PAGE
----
Women Make Movies – And Distribute Them Too
By Skye Dent
Women Make Movies (WMM) is losing its enviable, mile-long view of New York City's SoHo. Across the street from WMM's floor-to-ceiling windows, construction workers ignore the warm rain as they build the infrastructure to what will be a spanking new and obnoxiously high 16-story building.
But Women Make Movies is still in an enviable position that Executive Director Debra Zimmerman would never have imagined over 30 years ago, when she first began working as an intern. "I made $50 a week and 25 of that was deferred," Zimmerman recalls.
Women Make Movies is a multi-cultural, multi-racial, nonprofit media arts organization that facilitates the production, promotion, distribution and exhibition of independent films and videos by and about women. The organization was established in 1972 to address the under-representation of women in the media industry.
The agency started out dealing primarily with production. In fact, Zimmerman made her first film there in the 1980s. It was a documentary about wife abuse called Why Women Stay. Although she made money from educational institutions, she was distraught that few battered women got the chance to see the film due to the lack of theatrical or television distribution.
So, when she and Lydia Pilcher, who later went on to produce Mira Nair's films, took over WMM in the '80s, they decided to look into distribution. This decision was pushed along by two factors: More women were now making films, and the National Endowment for the Arts was swinging to a more conservative mindset that resulted in defunding for WMM for the first time in its history.
"There was a film about women in prison that we wanted," says Zimmerman. "The filmmaker just wanted $400 for it. Lydia designed the flier. I used the postage meter from a foundation I was working with. We got a mailing list. We sent the flier out to 2,000 groups. We ended up renting it six times, and we sold two 16mm prints. The whole thing cost about 50 bucks, and we made about $200."
"I said, ‘Wow, this is amazing.' Distribution is a win-win-win," Zimmerman continues. "The filmmaker gets royalties. The groups that need and want to see the films get to. And for us, we're able to make money. That's where my passion for distribution started."
With its dramatic shift to distribution, WMM saw its yearly budget grow from one that was almost totally dependent on grants to its current $1.5 million budget, which is 90 percent funded by the company's distribution profits. Each year, WMM picks 20 to 25 films for distribution out of approximately 700 submitted, making WMM the leading distributor of women's films and videos in North America.
Five of WMM's films screened at the International Documentary Film Festival in Amsterdam (IDFA) last fall, and two of these films appeared in IDFA's Docs For Sale section. In addition, five WMM films have been featured on PBS' acclaimed Independent Lens series over the past two years, including, most recently, Girl Wrestler (Diane Zander, prod./dir./cin.), which aired December 14 to critical acclaim.
The Kidnapping of Ingrid Betancourt (Victoria Bruce and Karin Hayes, prods./dirs.), Beah: A Black Women Speaks (LisaGay Hamilton, prod./dir; Neda Armian, Jonathan Demme, Joe Viola, prods.), The Man Who Stole My Mother's Face (Cathy Henkel, prod./dir.; Jeff Canin, prod.), Afghanistan Unveiled (Brigitte Brault and Aina Women Filming Group, prods./dirs.) and Thunder in Guyana (Suzanne Wasserman, prod./dir.) are just a few of WMM's recent and recognizable titles that have received various honors both domestically and internationally.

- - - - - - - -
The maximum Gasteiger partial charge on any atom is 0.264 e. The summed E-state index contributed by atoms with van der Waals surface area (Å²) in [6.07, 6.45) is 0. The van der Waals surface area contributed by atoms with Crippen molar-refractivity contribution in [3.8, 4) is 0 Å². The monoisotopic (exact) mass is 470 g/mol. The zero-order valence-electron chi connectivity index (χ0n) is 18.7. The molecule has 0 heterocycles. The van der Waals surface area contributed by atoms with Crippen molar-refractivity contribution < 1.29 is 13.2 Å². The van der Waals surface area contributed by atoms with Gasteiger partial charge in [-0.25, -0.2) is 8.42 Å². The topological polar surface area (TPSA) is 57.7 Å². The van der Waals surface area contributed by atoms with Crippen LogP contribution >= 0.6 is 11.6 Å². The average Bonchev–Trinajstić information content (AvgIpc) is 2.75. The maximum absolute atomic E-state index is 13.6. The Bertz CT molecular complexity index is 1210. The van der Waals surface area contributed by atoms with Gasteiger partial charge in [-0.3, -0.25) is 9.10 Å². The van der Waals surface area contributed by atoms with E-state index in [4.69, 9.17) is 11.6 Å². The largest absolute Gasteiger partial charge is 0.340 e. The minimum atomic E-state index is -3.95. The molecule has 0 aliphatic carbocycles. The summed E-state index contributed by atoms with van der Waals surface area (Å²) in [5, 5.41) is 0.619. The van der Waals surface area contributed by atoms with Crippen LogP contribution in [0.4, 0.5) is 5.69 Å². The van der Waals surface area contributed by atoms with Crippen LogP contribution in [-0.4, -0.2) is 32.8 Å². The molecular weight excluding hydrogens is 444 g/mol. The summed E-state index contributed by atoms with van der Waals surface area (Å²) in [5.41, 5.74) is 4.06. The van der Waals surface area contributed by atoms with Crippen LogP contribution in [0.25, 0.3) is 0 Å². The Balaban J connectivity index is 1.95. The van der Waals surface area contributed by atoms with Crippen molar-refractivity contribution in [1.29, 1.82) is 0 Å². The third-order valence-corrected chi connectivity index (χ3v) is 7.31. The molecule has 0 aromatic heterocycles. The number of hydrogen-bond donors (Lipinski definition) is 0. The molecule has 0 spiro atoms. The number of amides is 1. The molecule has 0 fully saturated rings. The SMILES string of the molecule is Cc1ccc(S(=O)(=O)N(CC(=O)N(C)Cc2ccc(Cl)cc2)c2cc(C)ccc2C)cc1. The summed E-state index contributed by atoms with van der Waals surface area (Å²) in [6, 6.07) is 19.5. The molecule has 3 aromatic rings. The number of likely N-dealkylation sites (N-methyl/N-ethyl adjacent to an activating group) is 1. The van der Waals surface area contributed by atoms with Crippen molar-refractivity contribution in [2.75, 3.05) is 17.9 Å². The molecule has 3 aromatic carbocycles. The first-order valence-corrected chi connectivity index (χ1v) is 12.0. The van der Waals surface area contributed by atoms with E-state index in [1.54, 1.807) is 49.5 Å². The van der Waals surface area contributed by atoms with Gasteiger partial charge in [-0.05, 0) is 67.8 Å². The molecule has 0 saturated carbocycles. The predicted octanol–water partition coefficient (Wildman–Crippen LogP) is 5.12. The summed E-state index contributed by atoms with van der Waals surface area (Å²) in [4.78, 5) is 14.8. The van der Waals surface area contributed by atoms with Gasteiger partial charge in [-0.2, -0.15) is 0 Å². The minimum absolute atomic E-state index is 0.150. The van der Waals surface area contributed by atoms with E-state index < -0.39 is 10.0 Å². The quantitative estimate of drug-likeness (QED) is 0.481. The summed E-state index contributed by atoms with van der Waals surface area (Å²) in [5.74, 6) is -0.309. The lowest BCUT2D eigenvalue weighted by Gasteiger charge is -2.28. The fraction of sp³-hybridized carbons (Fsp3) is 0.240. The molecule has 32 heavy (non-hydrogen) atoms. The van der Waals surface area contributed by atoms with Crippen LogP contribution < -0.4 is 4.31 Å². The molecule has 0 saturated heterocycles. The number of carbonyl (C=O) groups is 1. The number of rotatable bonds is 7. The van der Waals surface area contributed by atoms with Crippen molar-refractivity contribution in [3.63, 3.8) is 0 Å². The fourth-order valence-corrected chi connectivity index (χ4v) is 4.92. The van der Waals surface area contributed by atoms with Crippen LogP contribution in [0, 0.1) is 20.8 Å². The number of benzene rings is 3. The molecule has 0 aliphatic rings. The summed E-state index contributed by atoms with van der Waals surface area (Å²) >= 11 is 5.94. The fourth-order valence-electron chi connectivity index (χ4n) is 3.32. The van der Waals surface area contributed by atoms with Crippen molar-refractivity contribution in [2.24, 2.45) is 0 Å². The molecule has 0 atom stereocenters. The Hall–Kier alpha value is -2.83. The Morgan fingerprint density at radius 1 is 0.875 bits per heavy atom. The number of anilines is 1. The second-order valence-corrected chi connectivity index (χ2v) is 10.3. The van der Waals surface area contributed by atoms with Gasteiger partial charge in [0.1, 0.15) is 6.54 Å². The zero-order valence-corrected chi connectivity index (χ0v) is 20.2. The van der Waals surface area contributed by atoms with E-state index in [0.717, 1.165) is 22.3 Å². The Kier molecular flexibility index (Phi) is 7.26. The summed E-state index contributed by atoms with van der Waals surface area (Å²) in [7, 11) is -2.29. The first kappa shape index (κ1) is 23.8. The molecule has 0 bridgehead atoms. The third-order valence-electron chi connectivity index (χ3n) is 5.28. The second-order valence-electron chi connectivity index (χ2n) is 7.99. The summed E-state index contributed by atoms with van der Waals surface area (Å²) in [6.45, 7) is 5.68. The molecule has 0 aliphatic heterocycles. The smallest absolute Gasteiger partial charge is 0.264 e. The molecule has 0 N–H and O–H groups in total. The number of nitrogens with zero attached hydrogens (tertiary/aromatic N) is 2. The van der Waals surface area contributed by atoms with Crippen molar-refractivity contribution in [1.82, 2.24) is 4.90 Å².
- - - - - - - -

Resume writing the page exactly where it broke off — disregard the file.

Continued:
WMM's success in the distribution realm doesn't mean that the organization is ignoring its production roots. WMM also offers a unique Production Assistance Program (PAP), which provides training, fiscal sponsorship and information services to independent media artists. All Over Me (Alex and Sylvia Sichel, prods./dirs) and the film adaptation of Anna Deavere Smith's Twilight: Los Angeles, 1992 (Marc Levin, dir.; Anna Deavere Smith, Ezra Swerdlow, prods.) are just two of the 80 projects that have been completed through PAP.
Zimmerman credits the market, the filmmakers WMM works with, her small industrious staff and the support of her board of directors not only for the organization's success, but also for her ever-increasing ability to re-invent herself. She has been called upon to give distribution and production presentations both in the US and abroad. Indeed, she has been encouraged to be more of a presence at festivals by WMM board members, who include such industry players as Leslie Fields-Cruz of the National Black Programming Consortium, Kathryn Galán of the National Association of Latino Independent Producers, Marian Masone of the Film Society of Lincoln Center, Bienvenida Matias of the Association of Independent Video and Filmmakers and Diane Weyermann of the Sundance Institute.
From making $25 a week to distributing 25 films a year, both WMM and Zimmerman have come a long way. "I was really lucky," she maintains. "I had an opportunity to come into an organization, recreate it and learn on the job. I've been able to change what I do here every few years. And now I have a board that wants me being visible, thinking, writing and being a leader. I was amazingly lucky."
Zimmerman and staff may no longer see much from their office window. But the world will be seeing much more from Debra Zimmerman and Women Make Movies.
Skye Dent is a veteran filmmaker, journalist, and member of the IDA and WGA, west.